Although the results obtained from a ketogenic diet are favorable for weight loss and other conditions, it is suggested that it should be followed for a minimum of two to three weeks or up to six to twelve months maximum. It is also important to continue monitoring the kidney function while on a ketogenic diet. In addition, the transition from a ketogenic diet to a regular diet should be gradual and well-controlled.11 BHB and other nutritional supplements can be used to assist a transition into a ketogenic diet,
WHEN TO MONITOR FOR KETONES
HOW TO MONITOR FOR KETONES
There are different options you can use to monitor for ketones: CareTouch®, Keto-Mojo® Nova Max Ultra®, and Precision Xtra®. For any of these products, it is strongly suggested to follow the instructions carefully when monitoring!
WHAT TO DO WITH THE MONITORING RESULTS
The acceptable range for urine ketones –for ketosis– is negative or trace. Therefore, if you find ketones (small, moderate, or large) in the urine and have high blood glucose (sugar) levels on two or more occasions, you are strongly encouraged to contact your doctor for advice.
The following are some acceptable and non-acceptable ketone ranges:
Fasting, the pioneer to the ketogenic diet, has been used to mitigate many different physiological and neurological challenges, but the ketogenic diet is a practical alternative that allows for many of the positive health effects of fasting without depriving the body of energy. The ketogenic diet has an interesting history and continues to be utilized for refractory childhood neurological challenges. The use of the ketogenic diet has increased dramatically over the past few years, and we have a better understanding of the scientific basis of this unique diet.
1" McQuarrie, Irvine. “Epilepsy in children: the relationship of water balance to the occurrence of seizures,” Am J Dis Child, 38, no. 3 (1929): 451–467. doi:10.1001/archpedi.1929.01930090003001
2 "Wilder, R. M. “The effect on ketonemia on the course of epilepsy,” Mayo Clin Bull, 88, no. 21 (1921): 307. doi:10.1001/archpedi.1927.04130140038005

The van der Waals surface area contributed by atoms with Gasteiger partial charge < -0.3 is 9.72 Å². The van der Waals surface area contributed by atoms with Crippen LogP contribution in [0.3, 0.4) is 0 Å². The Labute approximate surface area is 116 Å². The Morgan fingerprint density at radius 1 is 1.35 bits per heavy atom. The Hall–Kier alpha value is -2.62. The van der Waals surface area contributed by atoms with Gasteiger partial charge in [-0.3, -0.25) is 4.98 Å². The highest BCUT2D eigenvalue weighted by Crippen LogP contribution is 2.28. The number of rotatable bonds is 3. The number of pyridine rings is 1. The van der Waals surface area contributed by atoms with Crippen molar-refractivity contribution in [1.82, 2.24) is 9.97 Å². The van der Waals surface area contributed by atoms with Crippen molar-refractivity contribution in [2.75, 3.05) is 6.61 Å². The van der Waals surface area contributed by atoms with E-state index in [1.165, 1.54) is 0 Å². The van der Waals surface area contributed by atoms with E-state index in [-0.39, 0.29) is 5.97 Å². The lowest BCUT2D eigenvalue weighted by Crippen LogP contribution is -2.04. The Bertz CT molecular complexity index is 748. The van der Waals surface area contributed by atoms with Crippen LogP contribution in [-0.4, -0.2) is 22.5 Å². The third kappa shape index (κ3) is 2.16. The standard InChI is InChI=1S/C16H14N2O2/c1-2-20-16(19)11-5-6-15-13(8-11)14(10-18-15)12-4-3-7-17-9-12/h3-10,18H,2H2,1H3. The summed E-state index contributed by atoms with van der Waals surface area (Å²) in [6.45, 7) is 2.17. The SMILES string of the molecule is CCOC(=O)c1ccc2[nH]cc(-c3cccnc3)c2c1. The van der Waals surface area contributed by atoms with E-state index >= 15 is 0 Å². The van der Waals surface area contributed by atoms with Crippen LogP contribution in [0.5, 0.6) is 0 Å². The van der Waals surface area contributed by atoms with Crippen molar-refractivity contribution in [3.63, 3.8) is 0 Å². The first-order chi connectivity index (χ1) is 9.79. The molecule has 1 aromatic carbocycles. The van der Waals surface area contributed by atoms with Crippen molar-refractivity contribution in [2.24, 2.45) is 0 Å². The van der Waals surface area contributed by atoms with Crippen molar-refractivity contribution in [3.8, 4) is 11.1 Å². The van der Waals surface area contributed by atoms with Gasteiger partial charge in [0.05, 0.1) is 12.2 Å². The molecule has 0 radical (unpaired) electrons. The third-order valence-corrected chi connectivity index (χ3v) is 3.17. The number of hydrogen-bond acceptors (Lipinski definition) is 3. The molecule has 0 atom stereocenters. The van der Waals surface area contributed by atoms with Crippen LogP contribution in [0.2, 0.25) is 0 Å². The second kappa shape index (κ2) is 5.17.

3 “Martin-McGill, K. J., Lambert, B., Whiteley, V. J., Wood, S., Neal, E. G., Simpson, Z. R., Schoeler, N. E., “Understanding the core principles of a 'modified ketogenic diet': a UK and Ireland perspective,” J Hum Nutr Diet, 33, no. 3 (2019): 385–390. https://onlinelibrary.wiley.com/doi/abs/10.1111/jhn.12637
4 “Jagadish, S., Payne, E. T., Wong-Kisiel, L., Nickels, K. C., Eckert, S., Wirrell, E. C. “The Ketogenic and Modified Atkins Diet Therapy for Children With Refractory Epilepsy of Genetic Etiology,” Pediatr. Neurol, 94 (2019): 32–37. https://doi.org/10.1016/j.pediatrneurol.2018.12.012
5 “Mohorko, N., Černelič-Bizjak, M., Poklar-Vatovec, T., Grom, G., Kenig, S., Petelin, A., Jenko-Pražnikar, Z.. “Weight loss, improved physical performance, cognitive function, eating behavior, and metabolic profile in a 12-week ketogenic diet in obese adults,” Nutr Res, 62 (2019): 64–77. doi: 10.1016/j.nutres.2018.11.007
6 Ma, S., and Suzuki, K. “Keto-Adaptation and Endurance Exercise Capacity, Fatigue Recovery, and Exercise-Induced Muscle and Organ Damage Prevention: A Narrative Review,” Sports (Basel). 7, no. 2 (2019): 40. doi: 10.3390/sports7020040
7 Oh, R. and Uppaluri, K. R. Low Carbohydrate Diet. Florida: StatPearls Publishing, 2019.
8 Broom, G. M., Shaw, I. C, Rucklidge, J. J. “The ketogenic diet as a potential treatment and prevention strategy for Alzheimer's disease,” Nutrition, 60 (2019):118–121. doi: 10.1016/j.nut.2018.10.003
9 Włodarek D. “Role of Ketogenic Diets in Neurodegenerative Diseases (Alzheimer's Disease and Parkinson's Disease),” Nutrients, 11, no. 1 (2019): 169. doi: 10.3390/nu11010169
10Guzel, O., Uysal, U., Arslan, N. “Efficacy and tolerability of olive oil-based ketogenic diet in children with drug-resistant epilepsy: A single center experience from Turkey,” Eur. J. Paediatr. Neurol, 23, no. 1 (2019): 143–151. doi: 10.1016/j.ejpn.2018.11.007
11 Armeno, M., Araujo, C., Sotomontesano, B., Caraballo, R. H. “Update on the adverse effects during therapy with a ketogenic diet in paediatric refractory epilepsy,” Rev Neurol, 66, no. 6 (2018): 193–200.